Monday, October 22, 2018

Supreme Court shields Commerce Secretary Wilbur Ross from answering questions in census controversy

As the controversy over the upcoming 2020 U.S. Federal Census continues, the Supreme Court of the United States stepped in to protect the Commerce Secretary from answering attorney's questions regarding his decision to add a question relating to citizenship.

As reported by the Post, "The Supreme Court on Monday shielded Commerce Secretary Wilbur Ross from answering lawyers’ questions in a lawsuit challenging his decision to add a citizenship question to the 2020 Census form.

The government had asked the Supreme Court to block questioning of Ross as part of a lawsuit filed by several states, including New York, and civil rights groups. The groups are seeking to stop the administration from adding a citizenship question to the decennial count."   » View the full Washington Post article by Robert Barnes and Tara Bahrampour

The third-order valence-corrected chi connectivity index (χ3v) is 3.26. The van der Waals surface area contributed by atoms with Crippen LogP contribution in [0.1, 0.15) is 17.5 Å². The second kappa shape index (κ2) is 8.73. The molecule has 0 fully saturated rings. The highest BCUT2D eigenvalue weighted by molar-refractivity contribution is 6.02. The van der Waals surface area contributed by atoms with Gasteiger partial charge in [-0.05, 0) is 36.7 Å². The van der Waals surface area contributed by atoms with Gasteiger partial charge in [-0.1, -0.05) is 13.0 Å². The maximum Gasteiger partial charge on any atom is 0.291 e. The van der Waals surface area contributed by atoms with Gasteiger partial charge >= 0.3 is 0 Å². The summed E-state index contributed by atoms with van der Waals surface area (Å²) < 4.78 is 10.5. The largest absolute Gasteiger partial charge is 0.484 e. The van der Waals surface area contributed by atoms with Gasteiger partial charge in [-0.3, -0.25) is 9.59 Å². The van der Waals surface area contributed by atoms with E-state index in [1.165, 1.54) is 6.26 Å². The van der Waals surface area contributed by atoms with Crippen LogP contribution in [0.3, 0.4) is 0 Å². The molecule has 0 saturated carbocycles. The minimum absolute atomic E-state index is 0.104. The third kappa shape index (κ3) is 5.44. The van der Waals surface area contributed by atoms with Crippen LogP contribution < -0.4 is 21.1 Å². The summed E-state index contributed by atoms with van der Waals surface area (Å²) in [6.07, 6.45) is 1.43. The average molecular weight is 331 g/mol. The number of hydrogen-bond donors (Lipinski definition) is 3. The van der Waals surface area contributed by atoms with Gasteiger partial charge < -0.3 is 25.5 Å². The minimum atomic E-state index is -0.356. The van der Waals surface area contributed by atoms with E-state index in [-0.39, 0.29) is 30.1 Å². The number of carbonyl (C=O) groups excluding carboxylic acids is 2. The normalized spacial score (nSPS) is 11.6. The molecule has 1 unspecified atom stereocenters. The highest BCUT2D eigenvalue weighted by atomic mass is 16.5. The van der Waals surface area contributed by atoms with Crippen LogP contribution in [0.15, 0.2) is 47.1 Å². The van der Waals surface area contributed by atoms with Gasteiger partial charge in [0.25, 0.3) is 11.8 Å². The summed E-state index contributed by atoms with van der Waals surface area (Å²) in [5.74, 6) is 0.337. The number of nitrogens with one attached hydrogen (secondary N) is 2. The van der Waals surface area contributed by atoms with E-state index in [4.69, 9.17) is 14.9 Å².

While we are not surprised to see the instant controversy, it is worth noting that citizenship or citizenship-related questions have been asked as far back as the 1880 U.S. Federal Census, then again in 1900, 1910, 1920, 1930, 1940 and later efforts.

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